Alternately easy rider and raging bull in interpersonal terms, Ashby was primarily mellow on-screen, at times almost absurdly so. The climactic scene of Coming Home literally brings the war into the living room: Dern’s uniformed Capt. Bob Hyde defends his side of the love triangle with a fixed bayonet, but his wife (Fonda) and her lover (Jon Voight) know it’s just for show. One of the many courageous things about Coming Home—this at the serious risk of its seeming implausibly hippie-dippy—is its calm insistence that most any conflict can be talked through and maybe even resolved, particularly if suicide can be considered a solution.
Within Ashby’s oeuvre of personal and political metamorphosis, Coming Home looks most obviously like a movie about its woman’s liberation—Fonda’s Sally Hyde having it all, orgasm in particular (and, in the last shot, a shopping trip too). Fonda, halfway between Hanoi Jane and the first workout tape, earned her Coming Home Oscar by essentially reversing the trajectory of her own politics: Here, her uptight military wife learns to let it all hang out. More power to her. But Ashby’s generosity extends even or especially to the so-called babykiller. Voight’s initially pissy, paraplegic Luke skywalks by the end, morally speaking, standing up for veterans against the war (and looking in long hair, beard, and rosy shades like a younger Ashby). Capt. Hyde, meanwhile, not only ditches the costume but gets naked, goes back to nature—a Pyrrhic victory, but a victory nonetheless. For a few minutes at least, the Marine is a hippie.
Beatty nailed it at Ashby’s memorial service in 1988. “When you see Hal’s pictures,” he said, “you see his modesty, his honesty, his irreverence, his impatience, his love of people.” Yes, and you also see, in part through the way such contradictory qualities are strung together, that the director was and remained an editor. The Landlord, seemingly written at the Movieola, begins with an exhilarating rush of incomprehensibly connected locations—from a mansion’s lawn and a racquetball court with pointedly white walls to funky Brooklyn, which the title character will inhabit before it comes to inhabit him. Voight aside, Coming Home’s first, pre-credits scene, with actual vets nonprofessionally acting out their own immobility, could be an assembly of color outtakes from the Vietnam doc Winter Soldier, and thus hits hard against the rapid movement of both Dern’s running Marine and Haskell Wexler’s trailing camera. In just two scenes, we’re made to see that one’s range of motion is a privilege.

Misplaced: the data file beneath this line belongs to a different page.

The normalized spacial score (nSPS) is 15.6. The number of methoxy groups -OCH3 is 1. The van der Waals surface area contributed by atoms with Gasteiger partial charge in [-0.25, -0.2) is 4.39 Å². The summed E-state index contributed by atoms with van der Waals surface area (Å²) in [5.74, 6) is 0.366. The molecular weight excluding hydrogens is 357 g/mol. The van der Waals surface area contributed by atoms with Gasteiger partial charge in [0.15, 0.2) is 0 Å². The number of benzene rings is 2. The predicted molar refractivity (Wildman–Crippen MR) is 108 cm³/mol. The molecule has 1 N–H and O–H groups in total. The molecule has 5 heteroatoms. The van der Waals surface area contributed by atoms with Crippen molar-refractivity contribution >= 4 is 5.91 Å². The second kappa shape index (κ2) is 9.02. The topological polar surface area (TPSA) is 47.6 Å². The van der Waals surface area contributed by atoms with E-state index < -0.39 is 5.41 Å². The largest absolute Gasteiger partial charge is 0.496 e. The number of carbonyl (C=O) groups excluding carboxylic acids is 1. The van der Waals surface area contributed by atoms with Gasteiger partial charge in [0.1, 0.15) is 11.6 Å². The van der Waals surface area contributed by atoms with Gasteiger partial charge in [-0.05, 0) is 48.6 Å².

Ashby lived for such juxtapositions, but perhaps near the end he had lost his ability to pull off evocatively elliptical cutting. Or maybe 8 Million Ways to Die ventures to explore the almost unlimited number of choices available to an editor even in ill health, and Kael’s observation that “the spaces in the narrative contribute to the coked-out feeling” of the film—that “Ashby might be waiting around for something in his brain to crystallize,” that he “directs like a gonzo flower child”—is a judgment more political than personal. As one who lived what he thought, for better and worse, Ashby would hold up a strip each of personal and political celluloid and wonder, What’s the difference?
RELATED CALENDAR ENTRYJuly 1-August 20, 2008 Hal Ashby's Commingling Seventies
FURTHER READINGWes Anderson, Judd Apatow, Alexander Payne, David O. Russell, Jason Schwartzman, and Jennifer Wachtell on Hal Ashby (Good Magazine)
Darren Hughes on Hal Ashby (Senses of Cinema)
Rob Nelson is a member of the National Society of Film Critics and an adjunct instructor of film studies at Minneapolis College of Art and Design.More articles by Rob Nelson